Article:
Monday, October 17, 2016

Msgr. Audo: A momument to Mercy in a devastated Aleppo

In a context of war and violence, broken families and young people looking for a better life abroad,  "the elderly who can not escape and remain tied" to memories of a lifetime” have been relegated to the margins.  

This is why “our diocese wanted to take up Pope Francis’ invitation" and in this Jubilee of Mercy that draws to a close we thought of "a memory, a monument for seniors”, says Msgr. Antoine Audo, Chaldean Archbishop of Aleppo, explaining the "living memory" that the diocese wants to leave at the end of the Holy Year, “to put the call to charity into practice".
 
"We are negotiating the purchase of an apartment - said the prelate – on the ground floor and with access to the road, to facilitate the elderly." A shelter "born following the call and the example of the Pope in Rome" and that it is really "a testimony of mercy" in this land that is both "beloved and tormented". A place he adds, where the elderly "more or less alone and abandoned" may "take a shower, grab a coffee, receive treatment or share their time with others”.

A gesture "that we are making on behalf of the whole diocese," said Msgr. Audo, to revive the values ​​of education, hospitality, the common good, to tell these last remaining seniors that "they are not alone" and that "there is a church that embraces them." Right now, he adds, negotiations are "well advanced " to for the purchase of a structure "already identified" in the city. "I have clear ideas – he continues - and I have already provided funds for the purchase, combined with the voluntary contribution of experts and lawyers".

The "first step" has been fulfilled, and in the near future he does not rule out the possibility of asking for help and support from abroad, from the faithful in the West and in the world, to provide additional services and opportunities for the elderly. "A center that will be built in a predominantly Christian neighborhood – Msgr. Audo continues - but that does not exclude the possibility to accommodate Muslims, although this must be done properly.  In accordance with their needs and peculiarities ".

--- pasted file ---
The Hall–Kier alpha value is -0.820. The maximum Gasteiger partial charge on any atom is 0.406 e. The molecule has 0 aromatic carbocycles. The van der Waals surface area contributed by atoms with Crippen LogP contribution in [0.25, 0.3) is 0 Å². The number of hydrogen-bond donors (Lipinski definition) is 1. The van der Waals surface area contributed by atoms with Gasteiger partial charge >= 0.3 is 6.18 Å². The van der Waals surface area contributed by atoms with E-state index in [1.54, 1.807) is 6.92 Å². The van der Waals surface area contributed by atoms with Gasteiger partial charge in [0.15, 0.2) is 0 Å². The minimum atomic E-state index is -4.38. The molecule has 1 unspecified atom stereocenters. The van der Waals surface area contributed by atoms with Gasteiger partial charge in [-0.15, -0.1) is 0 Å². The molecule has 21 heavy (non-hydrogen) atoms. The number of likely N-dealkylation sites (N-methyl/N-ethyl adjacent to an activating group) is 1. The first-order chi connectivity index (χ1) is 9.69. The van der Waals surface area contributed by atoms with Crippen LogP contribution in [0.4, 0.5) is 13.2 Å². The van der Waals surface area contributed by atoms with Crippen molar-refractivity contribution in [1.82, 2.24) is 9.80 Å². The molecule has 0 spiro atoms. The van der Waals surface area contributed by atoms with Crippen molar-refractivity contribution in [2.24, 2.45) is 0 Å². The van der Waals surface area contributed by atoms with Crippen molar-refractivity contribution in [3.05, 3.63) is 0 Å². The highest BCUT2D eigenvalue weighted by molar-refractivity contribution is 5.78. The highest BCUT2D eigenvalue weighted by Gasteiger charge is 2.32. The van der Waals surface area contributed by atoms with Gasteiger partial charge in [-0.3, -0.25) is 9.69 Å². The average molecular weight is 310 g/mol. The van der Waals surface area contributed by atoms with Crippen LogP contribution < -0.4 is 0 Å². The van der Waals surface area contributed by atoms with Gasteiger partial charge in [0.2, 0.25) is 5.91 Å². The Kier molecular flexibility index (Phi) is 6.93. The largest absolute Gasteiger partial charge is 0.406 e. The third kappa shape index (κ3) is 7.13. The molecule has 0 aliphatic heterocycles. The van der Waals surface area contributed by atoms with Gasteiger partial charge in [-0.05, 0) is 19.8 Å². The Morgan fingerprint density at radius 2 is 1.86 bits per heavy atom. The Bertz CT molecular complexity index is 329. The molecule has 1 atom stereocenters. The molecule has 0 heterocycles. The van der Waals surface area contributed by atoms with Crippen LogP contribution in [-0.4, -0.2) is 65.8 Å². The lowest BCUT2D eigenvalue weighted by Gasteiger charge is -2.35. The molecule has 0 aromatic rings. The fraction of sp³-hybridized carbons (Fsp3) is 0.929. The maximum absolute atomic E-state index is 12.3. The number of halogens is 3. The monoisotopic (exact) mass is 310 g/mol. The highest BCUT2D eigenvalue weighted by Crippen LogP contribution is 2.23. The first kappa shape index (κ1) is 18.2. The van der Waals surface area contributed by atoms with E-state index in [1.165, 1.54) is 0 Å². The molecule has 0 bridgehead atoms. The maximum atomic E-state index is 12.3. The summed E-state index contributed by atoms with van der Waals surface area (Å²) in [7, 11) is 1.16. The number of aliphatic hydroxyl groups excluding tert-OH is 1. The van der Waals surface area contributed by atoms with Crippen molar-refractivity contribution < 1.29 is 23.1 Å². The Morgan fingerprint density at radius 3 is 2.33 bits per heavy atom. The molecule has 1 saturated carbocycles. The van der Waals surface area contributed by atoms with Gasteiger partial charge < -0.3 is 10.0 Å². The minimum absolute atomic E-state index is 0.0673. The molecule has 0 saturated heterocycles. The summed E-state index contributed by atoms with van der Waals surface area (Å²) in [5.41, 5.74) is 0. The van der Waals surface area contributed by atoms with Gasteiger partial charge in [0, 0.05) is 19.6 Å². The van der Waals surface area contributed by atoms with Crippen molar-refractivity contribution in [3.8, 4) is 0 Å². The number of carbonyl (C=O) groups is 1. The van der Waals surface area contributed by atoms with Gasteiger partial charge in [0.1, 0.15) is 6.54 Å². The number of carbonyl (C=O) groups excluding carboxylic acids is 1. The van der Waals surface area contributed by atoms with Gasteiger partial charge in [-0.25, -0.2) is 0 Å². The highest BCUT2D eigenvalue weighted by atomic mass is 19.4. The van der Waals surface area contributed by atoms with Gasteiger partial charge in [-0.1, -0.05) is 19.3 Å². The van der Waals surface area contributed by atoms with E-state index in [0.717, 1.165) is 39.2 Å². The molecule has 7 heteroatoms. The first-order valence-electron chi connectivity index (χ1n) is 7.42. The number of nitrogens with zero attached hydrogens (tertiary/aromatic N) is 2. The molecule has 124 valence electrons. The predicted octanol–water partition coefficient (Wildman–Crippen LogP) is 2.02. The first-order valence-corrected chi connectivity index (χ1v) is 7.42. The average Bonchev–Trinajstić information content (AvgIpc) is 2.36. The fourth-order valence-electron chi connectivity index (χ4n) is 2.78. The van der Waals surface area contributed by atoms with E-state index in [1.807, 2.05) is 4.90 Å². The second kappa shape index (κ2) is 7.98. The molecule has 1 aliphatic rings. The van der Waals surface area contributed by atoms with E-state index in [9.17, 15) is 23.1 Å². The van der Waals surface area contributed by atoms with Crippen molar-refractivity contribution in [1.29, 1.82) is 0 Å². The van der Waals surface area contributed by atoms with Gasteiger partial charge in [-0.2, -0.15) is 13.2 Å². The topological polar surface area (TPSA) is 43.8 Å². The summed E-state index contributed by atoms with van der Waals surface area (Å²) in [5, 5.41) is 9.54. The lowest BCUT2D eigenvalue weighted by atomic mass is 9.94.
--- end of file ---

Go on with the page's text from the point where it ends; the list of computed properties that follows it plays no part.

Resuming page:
In addition to the "monument to the mercy", the Syrian Church - and that of Aleppo in particular - have promoted several initiatives in favor of the population in the last five years of conflict. "Among the priorities - says Msgr. Audo - is medical care for the sick, which costs a great deal. There are many needy who come to us seeking help”.  What’s more there is the right to education for children and young people "who must be able to go to school" despite the war.

And just in terms of education, the Chaldean Church has promoted an initiative that involves students in 10 Catholic schools by providing scholarships, especially to young people who come from poor families. "This is a critical aspect - says the prelate - and is tied hand in glove to the crisis triggered by the war. Many families once the middle class, not rich but wealthy, are now destitute and cannot even escape the current conditions. While not wishing to give up on the idea of allowing their children to study they can not cope with costs and at the same time are reluctant to accept alms out of dignity and pride. "

That is why the leaders of the diocese agreed to establish scholarships thanks to which, Msgr. Audo says "we can provide education to young people, without humiliating or hurting the pride of their families”. A "constant and discreet help," he says, needs to "mitigate, at least in part, the effects of war and general impoverishment. This way we guarantee at least 6 thousand young men and women, boys and girls, the right to education.

This combines ecclesiastical "and psychological assistance" programs to alleviate "the trauma of the conflict" and "training" aimed at "educators who have to operate with those who have been traumatized". "These initiatives - said the prelate - involve Caritas and many humanitarian organizations which are doing an outstanding job providing education with food, medicines, money to pay the rent, basic necessities". The drama of the war, he adds, "has involved the whole city and death, destruction, suffering has touched every family. 

Violence and destruction are not the prerogative of any one sector, the east or the west, they relate to Aleppo in all its complexity. "

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